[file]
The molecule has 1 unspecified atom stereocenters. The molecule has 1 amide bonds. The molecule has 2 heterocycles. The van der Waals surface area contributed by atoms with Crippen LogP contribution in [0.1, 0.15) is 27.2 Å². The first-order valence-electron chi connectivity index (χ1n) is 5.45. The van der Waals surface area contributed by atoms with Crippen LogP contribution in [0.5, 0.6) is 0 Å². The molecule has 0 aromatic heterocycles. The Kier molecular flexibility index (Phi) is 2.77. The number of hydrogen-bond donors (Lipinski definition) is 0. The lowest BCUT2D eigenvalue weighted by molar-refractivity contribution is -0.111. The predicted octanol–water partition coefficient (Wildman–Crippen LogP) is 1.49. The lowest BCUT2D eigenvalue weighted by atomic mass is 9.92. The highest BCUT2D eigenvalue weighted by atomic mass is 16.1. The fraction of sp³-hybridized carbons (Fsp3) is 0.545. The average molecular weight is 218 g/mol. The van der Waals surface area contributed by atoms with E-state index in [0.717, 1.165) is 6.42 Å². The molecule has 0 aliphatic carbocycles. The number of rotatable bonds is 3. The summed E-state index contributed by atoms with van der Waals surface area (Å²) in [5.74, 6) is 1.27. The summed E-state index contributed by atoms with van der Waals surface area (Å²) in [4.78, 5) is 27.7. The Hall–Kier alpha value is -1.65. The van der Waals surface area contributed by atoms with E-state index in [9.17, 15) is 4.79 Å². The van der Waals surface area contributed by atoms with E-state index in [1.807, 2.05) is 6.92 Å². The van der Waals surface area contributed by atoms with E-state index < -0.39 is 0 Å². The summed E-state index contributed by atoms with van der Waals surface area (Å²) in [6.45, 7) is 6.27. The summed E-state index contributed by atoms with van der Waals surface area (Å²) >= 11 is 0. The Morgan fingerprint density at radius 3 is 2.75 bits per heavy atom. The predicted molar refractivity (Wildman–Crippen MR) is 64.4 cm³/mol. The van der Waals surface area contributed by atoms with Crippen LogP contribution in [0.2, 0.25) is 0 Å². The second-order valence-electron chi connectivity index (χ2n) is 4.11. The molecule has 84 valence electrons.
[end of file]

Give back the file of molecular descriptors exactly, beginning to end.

The molecule has 1 unspecified atom stereocenters. The molecule has 1 amide bonds. The molecule has 2 heterocycles. The van der Waals surface area contributed by atoms with Crippen LogP contribution in [0.1, 0.15) is 27.2 Å². The first-order valence-electron chi connectivity index (χ1n) is 5.45. The van der Waals surface area contributed by atoms with Crippen LogP contribution in [0.5, 0.6) is 0 Å². The molecule has 0 aromatic heterocycles. The Kier molecular flexibility index (Phi) is 2.77. The number of hydrogen-bond donors (Lipinski definition) is 0. The lowest BCUT2D eigenvalue weighted by molar-refractivity contribution is -0.111. The predicted octanol–water partition coefficient (Wildman–Crippen LogP) is 1.49. The lowest BCUT2D eigenvalue weighted by atomic mass is 9.92. The highest BCUT2D eigenvalue weighted by atomic mass is 16.1. The fraction of sp³-hybridized carbons (Fsp3) is 0.545. The average molecular weight is 218 g/mol. The van der Waals surface area contributed by atoms with E-state index in [0.717, 1.165) is 6.42 Å². The molecule has 0 aliphatic carbocycles. The number of rotatable bonds is 3. The summed E-state index contributed by atoms with van der Waals surface area (Å²) in [5.74, 6) is 1.27. The summed E-state index contributed by atoms with van der Waals surface area (Å²) in [4.78, 5) is 27.7. The Hall–Kier alpha value is -1.65. The van der Waals surface area contributed by atoms with E-state index in [9.17, 15) is 4.79 Å². The van der Waals surface area contributed by atoms with E-state index in [1.807, 2.05) is 6.92 Å². The van der Waals surface area contributed by atoms with E-state index < -0.39 is 0 Å². The summed E-state index contributed by atoms with van der Waals surface area (Å²) in [6.45, 7) is 6.27. The summed E-state index contributed by atoms with van der Waals surface area (Å²) >= 11 is 0. The Morgan fingerprint density at radius 3 is 2.75 bits per heavy atom. The predicted molar refractivity (Wildman–Crippen MR) is 64.4 cm³/mol. The van der Waals surface area contributed by atoms with Crippen LogP contribution in [0.2, 0.25) is 0 Å². The second-order valence-electron chi connectivity index (χ2n) is 4.11. The molecule has 84 valence electrons.